“The procedure for documentation was that when a detainee was killed each body was given a reference number that related to that branch of the security service responsible for his detention and death.
“When the corpse was taken to the military hospital it was given a further number so as to document, falsely, that death had occurred in the hospital. Once the bodies were photographed they were taken for burial in a rural area.”
Three experienced forensic science experts examined and authenticated samples of 55,000 digital images, comprising about 11,000 victims.
“Overall there was evidence that a significant number of the deceased were emaciated and a significant minority had been bound and-or beaten with rod-like objects,” the report says. “In only a minority of the cases … could a convincing injury that would account for death be seen, but any fatal injury to the back of the body would not be represented in the images … The forensics team make clear that there are many ways in which an individual may be killed with minimal or even absent external evidence of the mechanism.”
The inquiry team said it was satisfied there was “clear evidence, capable of being believed by a tribunal of fact in a court of law, of systematic torture and killing of detained persons by the agents of the Syrian government. It would support findings of crimes against humanity and could also support findings of war crimes against the current Syrian regime.”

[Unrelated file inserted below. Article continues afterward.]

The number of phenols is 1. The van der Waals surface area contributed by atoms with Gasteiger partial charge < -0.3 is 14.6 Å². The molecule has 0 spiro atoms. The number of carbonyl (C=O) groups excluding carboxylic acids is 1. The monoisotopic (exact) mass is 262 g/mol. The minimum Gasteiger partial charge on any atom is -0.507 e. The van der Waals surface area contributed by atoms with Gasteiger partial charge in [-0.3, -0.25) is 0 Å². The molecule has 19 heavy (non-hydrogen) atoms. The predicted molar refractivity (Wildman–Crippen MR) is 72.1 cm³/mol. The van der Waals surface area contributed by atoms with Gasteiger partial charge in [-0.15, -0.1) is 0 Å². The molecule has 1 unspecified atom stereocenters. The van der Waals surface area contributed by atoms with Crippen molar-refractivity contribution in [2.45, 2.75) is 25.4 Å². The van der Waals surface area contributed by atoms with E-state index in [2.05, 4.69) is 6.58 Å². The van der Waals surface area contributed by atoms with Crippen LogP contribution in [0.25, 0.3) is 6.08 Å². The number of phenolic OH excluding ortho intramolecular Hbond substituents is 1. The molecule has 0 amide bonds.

De Silva said that the evidence “documented industrial-scale killing”.
He added: “This is a smoking gun of a kind we didn’t have before. It makes a very strong case indeed.”
Calls for Assad or others to face justice at the international criminal court in The Hague have foundered on the problems that Syria is not a member of the court, and that the required referral by the UN security council might not be supported by the US and UK or would be blocked by Russia, Syria’s close ally.
Nice said: “It would not necessarily be possible to track back with any degree of certainty to the head of state. Ultimately, in any war crimes trial you can imagine a prosecutor arguing that the overall quantity of evidence meant that the pattern of behaviour would have been approved at a high level.
“But whether you can go beyond that and say it must be head of state-approved is rather more difficult. But ‘widespread and systematic’ does betoken government control.”
Crane said: “Now we have direct evidence of what was happening to people who had disappeared. This is the first provable, direct evidence of what has happened to at least 11,000 human beings who have been tortured and executed and apparently disposed of.
“This is just amazing. This is the type of evidence that a prosecutor looks for and hopes for.
“We have pictures, with numbers that marry up with papers with identical numbers – official government documents. We have the person who took those pictures. That’s beyond-reasonable-doubt-type evidence.”
Nadim Houry of Human Rights Watch said his organisation had not had the opportunity to authenticate the images. But he added: “We have documented repeatedly how Syria’s security services regularly torture – sometimes to death – detainees in their custody.
“These photos – if authentic – suggest that we may have only scratched the surface of the horrific extent of torture in Syria’s notorious dungeons. There is only one way to get to the bottom of this and that is for the negotiating parties at Geneva II to grant unhindered access to Syria’s detention facilities to independent monitors.”